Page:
Some couples choose not to marry. They may have had previous unhappy marriages or long term relationships.
Their parents may have had an unhappy marriage that broke up (or should have.) They may still be married but do not wish to divorce their previous partner.
They may not believe in lifetime, monogamous arrangements or each partner may be financially independent and doesn’t feel a legal arrangement is necessary, (even if there are children).
Some couples decline to marry because the one who has greater value assets that they bring to is afraid that they will be financially disadvantaged in the event of a legal separation or divorce.
And some couples just never get around to formalising their relationship…until it’s too late.
A reader who contacted me recently is at just such a risk: “My partner and I have been together over 30 years and are in our early 60s. We both work but have no children. We own property in Ireland and France that is worth at least €500,000 and is mortgage-free.
“He earns twice what I do, we are not taxed jointly, and still don’t have any wills. We manage our household bills and purchases jointly and amicably but I really don’t know exactly what he earns, his investments, whether he has any death in service insurance, the size of his pension, etc. The years have passed without there being much need to know this as I am financially independent and we have no children.”
“I know this sounds ridiculous, but we have never discussed our finances in any serious way, but I am increasingly concerned about what happens to us if either partner dies, tax and inheritance-wise.”
This reader has good reason to be concerned. There is a provision under Capital Acquisition Tax rules that allows someone who is not legally married or a civil partner to inherit a shared family home on condition that the beneficiary has lived for at least three continuous years with the owner, owns no share of another property and keeps the property for at least six years after the owner’s death.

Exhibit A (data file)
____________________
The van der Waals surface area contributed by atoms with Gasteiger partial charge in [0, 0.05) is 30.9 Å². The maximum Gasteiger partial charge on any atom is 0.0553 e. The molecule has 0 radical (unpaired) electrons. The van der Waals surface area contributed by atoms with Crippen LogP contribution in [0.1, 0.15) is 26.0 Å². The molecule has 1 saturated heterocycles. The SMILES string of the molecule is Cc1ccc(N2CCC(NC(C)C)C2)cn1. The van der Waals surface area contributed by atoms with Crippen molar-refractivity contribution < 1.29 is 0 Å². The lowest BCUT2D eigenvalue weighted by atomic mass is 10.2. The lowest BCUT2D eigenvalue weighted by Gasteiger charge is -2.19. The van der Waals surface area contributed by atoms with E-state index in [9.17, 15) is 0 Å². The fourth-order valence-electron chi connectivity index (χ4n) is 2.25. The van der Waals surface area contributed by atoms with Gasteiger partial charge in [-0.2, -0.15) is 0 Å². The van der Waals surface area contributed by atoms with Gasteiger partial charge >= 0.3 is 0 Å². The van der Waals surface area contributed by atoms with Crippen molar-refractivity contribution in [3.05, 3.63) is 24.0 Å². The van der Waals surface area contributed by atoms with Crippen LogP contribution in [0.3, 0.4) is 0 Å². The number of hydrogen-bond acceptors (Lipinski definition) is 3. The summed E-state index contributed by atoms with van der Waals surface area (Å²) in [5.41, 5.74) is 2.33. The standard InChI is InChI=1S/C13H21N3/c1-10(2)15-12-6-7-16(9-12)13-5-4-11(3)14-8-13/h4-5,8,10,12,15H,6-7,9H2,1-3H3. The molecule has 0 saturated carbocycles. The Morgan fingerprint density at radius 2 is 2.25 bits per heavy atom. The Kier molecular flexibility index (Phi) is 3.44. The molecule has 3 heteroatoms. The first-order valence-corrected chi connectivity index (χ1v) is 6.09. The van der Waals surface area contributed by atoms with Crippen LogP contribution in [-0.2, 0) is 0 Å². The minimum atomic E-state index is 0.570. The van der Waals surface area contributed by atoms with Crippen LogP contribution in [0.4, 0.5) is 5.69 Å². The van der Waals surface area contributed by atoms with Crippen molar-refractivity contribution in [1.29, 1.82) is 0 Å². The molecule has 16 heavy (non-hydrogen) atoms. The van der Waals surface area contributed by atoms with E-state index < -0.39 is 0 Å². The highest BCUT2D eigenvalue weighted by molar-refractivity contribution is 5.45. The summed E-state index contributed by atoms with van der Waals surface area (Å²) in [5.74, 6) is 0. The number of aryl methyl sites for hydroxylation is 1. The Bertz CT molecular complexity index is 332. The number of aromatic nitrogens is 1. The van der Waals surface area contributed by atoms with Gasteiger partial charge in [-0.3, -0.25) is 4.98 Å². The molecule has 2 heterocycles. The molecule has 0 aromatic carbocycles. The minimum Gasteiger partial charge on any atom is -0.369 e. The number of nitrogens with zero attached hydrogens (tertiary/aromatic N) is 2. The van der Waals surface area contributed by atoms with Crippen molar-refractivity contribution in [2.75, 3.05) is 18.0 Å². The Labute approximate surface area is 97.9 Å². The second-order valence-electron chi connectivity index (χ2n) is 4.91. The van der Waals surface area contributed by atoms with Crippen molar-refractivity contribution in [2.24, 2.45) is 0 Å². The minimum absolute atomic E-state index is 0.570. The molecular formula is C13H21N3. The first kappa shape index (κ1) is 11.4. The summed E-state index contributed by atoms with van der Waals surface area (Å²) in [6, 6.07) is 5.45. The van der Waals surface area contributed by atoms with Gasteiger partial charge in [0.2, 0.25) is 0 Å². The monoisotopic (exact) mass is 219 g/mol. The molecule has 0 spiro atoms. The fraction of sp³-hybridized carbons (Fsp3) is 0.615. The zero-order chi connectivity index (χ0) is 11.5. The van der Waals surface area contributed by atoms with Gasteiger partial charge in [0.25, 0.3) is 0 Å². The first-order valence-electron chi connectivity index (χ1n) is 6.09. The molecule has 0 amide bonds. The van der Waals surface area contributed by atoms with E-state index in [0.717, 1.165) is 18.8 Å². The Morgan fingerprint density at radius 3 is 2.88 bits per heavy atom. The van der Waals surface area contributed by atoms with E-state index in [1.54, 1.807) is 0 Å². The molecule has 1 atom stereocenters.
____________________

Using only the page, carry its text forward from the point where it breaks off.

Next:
It means that children (or a sibling, other relative or friend) can inherit the home they share with the parent entirely tax-free. In this reader’s case, however, she (and he) would not be able to inherit their partner’s property tax-free because they each have an interest in another property – in France.
With two properties, jointly owned and worth €250,000 each (for the sake of argument) this means that should one or the other died, and they were willed the other partner’s half share, the survivor would face a tax bill of €77,527.
This is worked out by taking €250,000 (€125,000 x 2 properties), subtracting the tax-free threshold of just €15,075 between “strangers” and applying the current 33 per cent CAT tax to the balance of €234,925. The net inheritance is €157,400.
If a will is not made, the surviving partner is not entitled to their partner’s half share of the properties and the Succession Act 1965 directs that the deceased person’s estate be distributed, first, to surviving parents and they are not alive, to siblings and then to their children (if there are no surviving brothers or sisters.)
The current tax-free threshold between a child and parent is currently €225,000 and is just €30,150 between siblings/ nieces/nephews.
Since this is a well-off pensionable couple and perhaps own other assets like cash deposits, investment funds or shares, cars, valuable furniture or art, it isn’t unreasonable to assume the rest of their estate could be worth €100,000 or more, depending on the value of their pension funds.
Pension fund trustees (and the state itself) usually award widow(er) pensions only to named, legal spouses/civil partner or dependents.
The balance of assets, if they are left in a will to the person who is not a legal spouse or civil partner would be subject to full CAT at 33 per cent, presuming that the value of the family home and other property has already absorbed the €15,075 worth of their tax-free threshold.
It is not unusual, in my experience, to come across for couples – married or not – to have never formally discussed how much they earn, the value of their separate assets or pensions. Marriage and civil partnerships protect them against their own inertia or negligence.
The Succession Act protects them against being disinherited. (A spouse inherits everything where there are no children and two thirds where there are. Even if you write a will a spouse must receive half your estate – tax free, of course.)
It’s never too late – hopefully – for this couple to sit down and discuss their marital status, if only on financial grounds. Contesting a will (or the fact there is no will) can only be more distressing.